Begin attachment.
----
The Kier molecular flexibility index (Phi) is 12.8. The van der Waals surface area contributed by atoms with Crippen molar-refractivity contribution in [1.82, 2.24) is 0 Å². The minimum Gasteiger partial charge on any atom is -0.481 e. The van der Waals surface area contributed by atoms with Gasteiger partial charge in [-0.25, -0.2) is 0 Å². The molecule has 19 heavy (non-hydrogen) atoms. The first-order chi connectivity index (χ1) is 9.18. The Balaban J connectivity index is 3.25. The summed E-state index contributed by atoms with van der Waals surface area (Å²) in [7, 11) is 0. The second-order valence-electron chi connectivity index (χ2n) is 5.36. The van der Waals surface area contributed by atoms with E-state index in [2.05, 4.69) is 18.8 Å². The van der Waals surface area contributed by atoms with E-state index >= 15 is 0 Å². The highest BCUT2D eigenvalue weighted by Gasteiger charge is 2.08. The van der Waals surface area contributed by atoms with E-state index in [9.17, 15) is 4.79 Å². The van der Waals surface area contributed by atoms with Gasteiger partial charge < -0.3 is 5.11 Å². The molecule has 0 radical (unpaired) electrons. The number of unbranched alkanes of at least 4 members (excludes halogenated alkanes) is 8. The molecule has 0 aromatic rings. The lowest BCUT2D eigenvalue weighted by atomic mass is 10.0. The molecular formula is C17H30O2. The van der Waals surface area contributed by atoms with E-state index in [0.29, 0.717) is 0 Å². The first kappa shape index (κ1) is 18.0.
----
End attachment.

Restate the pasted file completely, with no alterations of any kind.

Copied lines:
The Kier molecular flexibility index (Phi) is 12.8. The van der Waals surface area contributed by atoms with Crippen molar-refractivity contribution in [1.82, 2.24) is 0 Å². The minimum Gasteiger partial charge on any atom is -0.481 e. The van der Waals surface area contributed by atoms with Gasteiger partial charge in [-0.25, -0.2) is 0 Å². The molecule has 19 heavy (non-hydrogen) atoms. The first-order chi connectivity index (χ1) is 9.18. The Balaban J connectivity index is 3.25. The summed E-state index contributed by atoms with van der Waals surface area (Å²) in [7, 11) is 0. The second-order valence-electron chi connectivity index (χ2n) is 5.36. The van der Waals surface area contributed by atoms with E-state index in [2.05, 4.69) is 18.8 Å². The van der Waals surface area contributed by atoms with E-state index >= 15 is 0 Å². The highest BCUT2D eigenvalue weighted by Gasteiger charge is 2.08. The van der Waals surface area contributed by atoms with E-state index in [9.17, 15) is 4.79 Å². The van der Waals surface area contributed by atoms with Gasteiger partial charge < -0.3 is 5.11 Å². The molecule has 0 radical (unpaired) electrons. The number of unbranched alkanes of at least 4 members (excludes halogenated alkanes) is 8. The molecule has 0 aromatic rings. The lowest BCUT2D eigenvalue weighted by atomic mass is 10.0. The molecular formula is C17H30O2. The van der Waals surface area contributed by atoms with E-state index in [0.29, 0.717) is 0 Å². The first kappa shape index (κ1) is 18.0.